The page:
As always Fitbit support is second to none. I had issues with my first scale and Fitbit replaced it quickly and efficiently. I had similar experiences with Fitbit support.
Ok, now before you think, WTF isn’t that an old tablet? Well yes genius it is :) Since my Asus Vivotab Note 8 isn’t reliable, and since the Toshiba Write 8 wasn’t supported in Canada I found myself back looking for a pen enabled 8 inch tablet. The Venue 8’s pen experience got really slammed when it hit the market as attrocious so I never considered it. But, my experience with the T100 Chi left me with, while not perfect, a good enough pen experience for taking digital notes. The Dell Venue 8 uses the same digitizer (Synaptics 7500) and pen as the T100 Chi, so I bought a used Venue off of kijiji super cheap to play.
Spec wise this is pretty typical for a device of this vintage. 32G SSD, 2G ram, Atom Z3740 Quad core processor, 1280×800 (yawn) display. There is no GPS in this device so you can’t use it for in car navigation. A shame given that Navmi is quite usable on Windows.
Other than the lack of GPS and the digitizer the tablet is so similar as the Vivotab note as to be identical. As always on 32G of SSD you end up with about 11G free (including a 4.7G recovery partition and 2G taken for the hibernate file). It always amuses me that Windows allocates a hibernate file wasting 2G of a 32G drive and then disables hibernate by default. By the time all current patches are done your down to about 2G free. Windows keeps lots of backup files to undo patches. 32G really is a minimal size.
Using the disk cleanup delete unnecessary files, then clicking on Cleanup system files, you get to see how much Windows update files are using. These are to be able to uninstall a patch. On my tablet (the screenshot is not from the tablet) it was just shy of 800M.
powercfg /h off turns off and deletes the hibernation file freeing up 2G. For some reason on the Dell hibernation isn’t enabled (on Win 8 anyway) and all the tricks I’ve used in the past to reenable it don’t work.
The battery is 4100maH in the Venue.
Charging as always is dead slow. I look forward to buying a newer tablet and having fast charge like I do on my S5. The microUSB port acts as charging as well as USB OTG. There is no microHDMI port. Thankfully there is a microSD port.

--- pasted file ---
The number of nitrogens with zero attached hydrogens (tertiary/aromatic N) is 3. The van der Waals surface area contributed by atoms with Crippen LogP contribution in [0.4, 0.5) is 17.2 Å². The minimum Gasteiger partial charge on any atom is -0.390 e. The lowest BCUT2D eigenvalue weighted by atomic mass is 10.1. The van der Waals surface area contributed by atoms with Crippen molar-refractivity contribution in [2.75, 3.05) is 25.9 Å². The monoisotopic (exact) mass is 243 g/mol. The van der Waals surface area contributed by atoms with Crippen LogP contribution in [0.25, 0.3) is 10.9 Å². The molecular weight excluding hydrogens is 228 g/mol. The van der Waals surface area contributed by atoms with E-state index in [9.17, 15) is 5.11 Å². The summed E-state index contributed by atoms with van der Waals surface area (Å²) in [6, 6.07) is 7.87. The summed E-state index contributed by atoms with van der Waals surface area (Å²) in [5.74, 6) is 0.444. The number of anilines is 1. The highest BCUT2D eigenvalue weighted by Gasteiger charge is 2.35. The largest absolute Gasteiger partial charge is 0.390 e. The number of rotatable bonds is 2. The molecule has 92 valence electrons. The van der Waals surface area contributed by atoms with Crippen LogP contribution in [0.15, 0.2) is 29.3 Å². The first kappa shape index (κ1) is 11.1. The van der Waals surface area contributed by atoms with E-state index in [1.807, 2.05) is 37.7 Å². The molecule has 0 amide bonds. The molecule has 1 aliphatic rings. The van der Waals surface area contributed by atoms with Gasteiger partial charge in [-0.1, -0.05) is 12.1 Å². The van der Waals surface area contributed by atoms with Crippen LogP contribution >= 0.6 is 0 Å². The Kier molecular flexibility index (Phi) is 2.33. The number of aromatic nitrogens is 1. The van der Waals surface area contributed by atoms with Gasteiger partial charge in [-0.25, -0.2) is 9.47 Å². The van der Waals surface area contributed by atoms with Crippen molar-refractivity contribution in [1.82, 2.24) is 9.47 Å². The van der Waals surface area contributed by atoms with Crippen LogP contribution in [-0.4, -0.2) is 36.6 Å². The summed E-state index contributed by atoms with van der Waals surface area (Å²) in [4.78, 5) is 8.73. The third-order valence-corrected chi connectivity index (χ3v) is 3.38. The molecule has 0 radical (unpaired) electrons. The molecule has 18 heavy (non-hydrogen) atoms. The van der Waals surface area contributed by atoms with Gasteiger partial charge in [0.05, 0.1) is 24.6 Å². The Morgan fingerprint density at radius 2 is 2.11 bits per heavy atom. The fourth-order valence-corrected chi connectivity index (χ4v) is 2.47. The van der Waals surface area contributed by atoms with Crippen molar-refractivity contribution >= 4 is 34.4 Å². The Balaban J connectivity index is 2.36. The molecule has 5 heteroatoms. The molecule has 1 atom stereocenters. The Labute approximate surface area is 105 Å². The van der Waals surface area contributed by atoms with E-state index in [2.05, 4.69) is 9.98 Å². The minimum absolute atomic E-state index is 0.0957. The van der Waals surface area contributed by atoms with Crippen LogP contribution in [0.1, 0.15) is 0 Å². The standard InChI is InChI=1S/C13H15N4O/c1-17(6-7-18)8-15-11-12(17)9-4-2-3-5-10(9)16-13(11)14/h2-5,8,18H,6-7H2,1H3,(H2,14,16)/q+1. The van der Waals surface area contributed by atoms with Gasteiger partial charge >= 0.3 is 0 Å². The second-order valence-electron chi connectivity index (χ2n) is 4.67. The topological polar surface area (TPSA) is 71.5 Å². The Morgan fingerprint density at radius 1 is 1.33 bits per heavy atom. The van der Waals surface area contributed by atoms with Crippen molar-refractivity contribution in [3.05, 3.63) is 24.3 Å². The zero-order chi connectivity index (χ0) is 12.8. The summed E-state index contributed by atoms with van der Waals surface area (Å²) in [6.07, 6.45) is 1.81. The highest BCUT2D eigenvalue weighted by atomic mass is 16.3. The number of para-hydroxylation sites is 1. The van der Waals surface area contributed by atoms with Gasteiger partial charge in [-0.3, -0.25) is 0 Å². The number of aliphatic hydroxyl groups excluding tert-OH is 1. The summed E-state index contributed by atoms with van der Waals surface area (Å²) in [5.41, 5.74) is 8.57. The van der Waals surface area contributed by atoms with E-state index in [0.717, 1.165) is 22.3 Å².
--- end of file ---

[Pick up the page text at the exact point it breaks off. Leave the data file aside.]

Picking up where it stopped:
The charger is the ubiquitous 5V 2A 10W …
The 32G SSD clocks in around 32MB/s write, 71MB/s read, compared to 25/46 on the Vivotab, so quite good.
The pen on the Dell (I have a first gen Dell Active stylus) is not bad. I have read nothing but bad things about it but really it is ok. Dell had some issues early on and it got a really bad rep on the net. I guess a lot of that stink has not gone away. The pen is not perfect, and not as good as the Vivotab Note 8 but good. It works the same was as the T100, palm rejection does not start until the pen gets close to the screen. And there is a slight delay to when the pen starts writing at first. If your use to a Surface you will hate it. But as always keep price in mind, this is not an $800-100 tablet. By the way, one of the things that helps is to move the task bar from the default bottom (which just happens to be where your palm rests) to the top. It avoids accidentally starting the clock, onscreen keyboard etc. But you will need to change your sync settings otherwise all your machines will end up with the task bar on top :) The Dell Active Stylus and the Acer Active Stylus are so similar I am pretty sure they are the same pen. I really wish the pens had an on/off switch to preserve the precious power of the pricey AAAA battery.
In doing some reading I found out lots of people are complaining about the palm rejection in Windows 10. It seems to be different/worse than in Windows 8. My testing was on Windows 8. So for now I will be leaving this tablet on Windows 8.
As a reminder, always remember one of the first things you ought to do is to create a USB Win 8/10 recovery drive. It allows you to get the system back to factory settings in the event something goes horribly wrong.
As is common on all these tablets the microSD slot is limited to 20MB/s so don’t bother rushing out to buy an uber fast card.
Also as usual the tablet has no flash for either the front or rear cameras.
So all in all the Dell Venue 8 is pretty much as expected (other than the disappointing lack of GPS)…
- Windows Mobile 10 review (and a Lumia 625 review)
- Blackberry Blend (mini review)
- Black listed phones (quick post)
- iPhone 5S review
- Ubuntu 15.10 review
- Fitibit Charge review
- Garmin Vivoactive review
- Lenovo Yoga 12 review
- Fitbit Aria scale review
- Dell Venue 8 quick review
- Aukey 5 port desktop charger (mini review)
- Lenovo USB 3 dock (mini review)